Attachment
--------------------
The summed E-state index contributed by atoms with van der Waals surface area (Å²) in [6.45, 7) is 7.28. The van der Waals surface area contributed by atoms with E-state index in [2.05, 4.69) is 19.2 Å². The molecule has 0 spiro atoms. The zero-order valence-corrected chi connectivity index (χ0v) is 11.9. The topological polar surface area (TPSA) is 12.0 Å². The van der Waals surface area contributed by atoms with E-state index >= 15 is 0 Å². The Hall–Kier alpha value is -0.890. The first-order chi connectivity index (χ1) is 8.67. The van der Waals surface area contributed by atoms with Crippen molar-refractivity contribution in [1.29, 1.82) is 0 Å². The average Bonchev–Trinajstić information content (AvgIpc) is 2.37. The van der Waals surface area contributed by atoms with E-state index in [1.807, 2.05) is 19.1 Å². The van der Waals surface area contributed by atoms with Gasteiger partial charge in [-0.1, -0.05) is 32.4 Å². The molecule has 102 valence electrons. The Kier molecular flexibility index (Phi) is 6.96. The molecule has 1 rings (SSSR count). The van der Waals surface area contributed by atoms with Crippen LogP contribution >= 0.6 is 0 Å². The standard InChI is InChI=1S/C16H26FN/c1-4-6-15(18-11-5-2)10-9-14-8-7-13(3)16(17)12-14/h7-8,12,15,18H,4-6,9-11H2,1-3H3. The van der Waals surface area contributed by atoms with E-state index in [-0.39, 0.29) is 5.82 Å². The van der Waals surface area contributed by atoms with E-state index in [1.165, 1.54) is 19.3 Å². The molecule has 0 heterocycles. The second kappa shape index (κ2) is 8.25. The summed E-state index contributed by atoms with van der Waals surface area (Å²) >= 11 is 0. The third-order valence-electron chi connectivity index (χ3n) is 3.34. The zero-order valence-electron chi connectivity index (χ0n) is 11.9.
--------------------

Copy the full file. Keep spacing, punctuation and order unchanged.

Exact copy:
The summed E-state index contributed by atoms with van der Waals surface area (Å²) in [6.45, 7) is 7.28. The van der Waals surface area contributed by atoms with E-state index in [2.05, 4.69) is 19.2 Å². The molecule has 0 spiro atoms. The zero-order valence-corrected chi connectivity index (χ0v) is 11.9. The topological polar surface area (TPSA) is 12.0 Å². The van der Waals surface area contributed by atoms with E-state index >= 15 is 0 Å². The Hall–Kier alpha value is -0.890. The first-order chi connectivity index (χ1) is 8.67. The van der Waals surface area contributed by atoms with Crippen molar-refractivity contribution in [1.29, 1.82) is 0 Å². The average Bonchev–Trinajstić information content (AvgIpc) is 2.37. The van der Waals surface area contributed by atoms with E-state index in [1.807, 2.05) is 19.1 Å². The van der Waals surface area contributed by atoms with Gasteiger partial charge in [-0.1, -0.05) is 32.4 Å². The molecule has 102 valence electrons. The Kier molecular flexibility index (Phi) is 6.96. The molecule has 1 rings (SSSR count). The van der Waals surface area contributed by atoms with Crippen LogP contribution >= 0.6 is 0 Å². The standard InChI is InChI=1S/C16H26FN/c1-4-6-15(18-11-5-2)10-9-14-8-7-13(3)16(17)12-14/h7-8,12,15,18H,4-6,9-11H2,1-3H3. The van der Waals surface area contributed by atoms with E-state index in [-0.39, 0.29) is 5.82 Å². The van der Waals surface area contributed by atoms with E-state index in [1.165, 1.54) is 19.3 Å². The molecule has 0 heterocycles. The second kappa shape index (κ2) is 8.25. The summed E-state index contributed by atoms with van der Waals surface area (Å²) >= 11 is 0. The third-order valence-electron chi connectivity index (χ3n) is 3.34. The zero-order valence-electron chi connectivity index (χ0n) is 11.9.